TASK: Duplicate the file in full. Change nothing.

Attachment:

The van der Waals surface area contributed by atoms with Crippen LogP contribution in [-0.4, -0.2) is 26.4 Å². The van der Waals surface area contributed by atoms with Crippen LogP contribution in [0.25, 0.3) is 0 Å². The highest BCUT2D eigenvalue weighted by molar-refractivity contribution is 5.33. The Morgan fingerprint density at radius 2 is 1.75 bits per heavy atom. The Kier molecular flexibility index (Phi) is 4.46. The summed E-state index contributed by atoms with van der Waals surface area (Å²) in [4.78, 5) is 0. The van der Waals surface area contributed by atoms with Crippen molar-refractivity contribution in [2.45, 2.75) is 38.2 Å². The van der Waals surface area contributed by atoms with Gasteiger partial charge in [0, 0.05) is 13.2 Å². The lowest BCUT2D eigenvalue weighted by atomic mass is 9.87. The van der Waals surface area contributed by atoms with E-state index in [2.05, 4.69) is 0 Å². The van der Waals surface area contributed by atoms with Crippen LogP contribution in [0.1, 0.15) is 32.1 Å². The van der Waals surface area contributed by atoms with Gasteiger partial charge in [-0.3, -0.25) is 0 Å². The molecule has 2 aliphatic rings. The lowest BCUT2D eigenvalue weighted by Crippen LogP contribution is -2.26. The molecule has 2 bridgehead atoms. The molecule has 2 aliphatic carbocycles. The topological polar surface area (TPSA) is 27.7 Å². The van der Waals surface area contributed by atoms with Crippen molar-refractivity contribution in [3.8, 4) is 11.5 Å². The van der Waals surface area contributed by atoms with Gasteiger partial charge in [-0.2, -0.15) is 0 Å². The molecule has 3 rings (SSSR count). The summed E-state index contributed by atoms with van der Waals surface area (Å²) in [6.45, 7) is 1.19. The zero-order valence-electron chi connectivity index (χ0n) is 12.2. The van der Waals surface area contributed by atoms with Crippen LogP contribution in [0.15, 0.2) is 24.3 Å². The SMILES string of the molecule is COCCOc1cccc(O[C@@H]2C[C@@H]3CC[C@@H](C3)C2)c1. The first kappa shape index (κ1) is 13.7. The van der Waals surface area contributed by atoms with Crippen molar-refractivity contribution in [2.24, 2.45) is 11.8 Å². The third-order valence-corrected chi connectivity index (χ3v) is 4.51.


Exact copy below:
The van der Waals surface area contributed by atoms with Crippen LogP contribution in [-0.4, -0.2) is 26.4 Å². The van der Waals surface area contributed by atoms with Crippen LogP contribution in [0.25, 0.3) is 0 Å². The highest BCUT2D eigenvalue weighted by molar-refractivity contribution is 5.33. The Morgan fingerprint density at radius 2 is 1.75 bits per heavy atom. The Kier molecular flexibility index (Phi) is 4.46. The summed E-state index contributed by atoms with van der Waals surface area (Å²) in [4.78, 5) is 0. The van der Waals surface area contributed by atoms with Crippen molar-refractivity contribution in [2.45, 2.75) is 38.2 Å². The van der Waals surface area contributed by atoms with Gasteiger partial charge in [0, 0.05) is 13.2 Å². The lowest BCUT2D eigenvalue weighted by atomic mass is 9.87. The van der Waals surface area contributed by atoms with E-state index in [2.05, 4.69) is 0 Å². The van der Waals surface area contributed by atoms with Crippen LogP contribution in [0.1, 0.15) is 32.1 Å². The van der Waals surface area contributed by atoms with Gasteiger partial charge in [-0.3, -0.25) is 0 Å². The molecule has 2 aliphatic rings. The lowest BCUT2D eigenvalue weighted by Crippen LogP contribution is -2.26. The molecule has 2 bridgehead atoms. The molecule has 2 aliphatic carbocycles. The topological polar surface area (TPSA) is 27.7 Å². The van der Waals surface area contributed by atoms with Crippen molar-refractivity contribution in [3.8, 4) is 11.5 Å². The van der Waals surface area contributed by atoms with Gasteiger partial charge in [-0.2, -0.15) is 0 Å². The molecule has 3 rings (SSSR count). The summed E-state index contributed by atoms with van der Waals surface area (Å²) in [6.45, 7) is 1.19. The zero-order valence-electron chi connectivity index (χ0n) is 12.2. The van der Waals surface area contributed by atoms with Crippen LogP contribution in [0.15, 0.2) is 24.3 Å². The SMILES string of the molecule is COCCOc1cccc(O[C@@H]2C[C@@H]3CC[C@@H](C3)C2)c1. The first kappa shape index (κ1) is 13.7. The van der Waals surface area contributed by atoms with Crippen molar-refractivity contribution in [2.24, 2.45) is 11.8 Å². The third-order valence-corrected chi connectivity index (χ3v) is 4.51.